Thierry Bolloré’s radical reinvention plans for Jaguar Land Rover centre on the electrification of both brands. Under the plan the firm will launch six pure-electric variants over the next five years, starting with the Range Rover EV in 2024.
All Land Rover models will offer a fully electric powertrain option by the end of the decade in line with the brand’s ambition to achieve a 60% EV sales mix by that point. The electric Range Rover, which will serve as a rival to the BMW iX and Mercedes-Benz EQS SUV, remains under wraps (even camouflaged prototypes have yet to hit public roads), but visually it is unlikely to differ substantially from the ICE-powered car. The subtle evolution of the Range Rover’s design over the years suggests its recognisable silhouette is intrinsic to the nameplate, so it is likely to be maintained for all powertrain variants.
Originally, it was planned that Land Rover’s debut electric car would share the MLA underpinnings with the long-promised Jaguar XJ EV, but that model has now been cancelled as it was deemed incompatible with Bolloré’s vision for the brand. It has also yet to be confirmed where else in the JLR line-up the MLA hardware will be deployed, with Jaguar set to usher in a completely bespoke architecture for its ownall-electric cars from 2025, and smaller Land Rover SUVs to move across to the EV-biased EMA platform.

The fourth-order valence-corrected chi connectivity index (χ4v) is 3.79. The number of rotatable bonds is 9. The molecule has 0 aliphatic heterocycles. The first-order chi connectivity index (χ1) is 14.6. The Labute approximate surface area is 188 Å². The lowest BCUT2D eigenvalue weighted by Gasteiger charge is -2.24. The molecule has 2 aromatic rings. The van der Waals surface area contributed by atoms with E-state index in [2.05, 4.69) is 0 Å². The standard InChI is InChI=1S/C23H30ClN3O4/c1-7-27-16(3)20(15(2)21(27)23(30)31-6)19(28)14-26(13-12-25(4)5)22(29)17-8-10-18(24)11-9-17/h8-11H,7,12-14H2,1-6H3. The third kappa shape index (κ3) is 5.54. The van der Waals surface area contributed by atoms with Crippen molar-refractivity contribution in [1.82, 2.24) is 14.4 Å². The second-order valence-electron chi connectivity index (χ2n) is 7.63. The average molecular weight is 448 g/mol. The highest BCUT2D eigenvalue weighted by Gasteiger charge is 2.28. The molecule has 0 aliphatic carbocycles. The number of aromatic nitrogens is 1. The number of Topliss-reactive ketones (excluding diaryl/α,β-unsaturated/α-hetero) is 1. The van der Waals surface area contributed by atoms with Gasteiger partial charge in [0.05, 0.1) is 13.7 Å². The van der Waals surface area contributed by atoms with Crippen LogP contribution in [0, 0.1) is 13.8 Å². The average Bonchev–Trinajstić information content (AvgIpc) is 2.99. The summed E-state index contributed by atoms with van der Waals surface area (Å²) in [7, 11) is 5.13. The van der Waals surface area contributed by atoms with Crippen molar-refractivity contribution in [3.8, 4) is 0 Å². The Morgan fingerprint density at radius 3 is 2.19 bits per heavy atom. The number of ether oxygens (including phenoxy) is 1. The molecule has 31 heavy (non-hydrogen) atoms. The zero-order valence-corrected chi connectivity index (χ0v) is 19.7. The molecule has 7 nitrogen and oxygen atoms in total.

The electric Range Rover could be one of the first production models to benefit from a new development partnership between JLR and BMW, which will see the German and British firms collaborate on electricdrive systems. Whether these systems will bear any relation to those used by BMW’s current EVs – or indeed Jaguar’s own I-Pace – is unclear, but it is almost certain that an electric Range Rover would feature two driven axles and have similar power figures to the most potent combustion car.
Interestingly, Land Rover programme director Nick Miller told Automotive Daily’s exclusive partner Autocar that the MLA architecture can also readily accommodate a hydrogen powertrain, which means a Range Rover FCEV could be on the cards as the company’s Project Zeus hydrogen development programme continues.
It has already started testing a hydrogen- fuelled Defender prototype, and says hydrogen will be “complementary” to battery-electric technology across its line-up as it strives to achieve zero tailpipe emissions by 2036.
A drivable fuel cell concept is due to be revealed at some point in the near future. The vehicle will give Land Rover an opportunity to show off how hydrogen could be a more appropriate alternative fuel than batteries for its models, which are typically larger and heavier and prioritise long-distance refinement.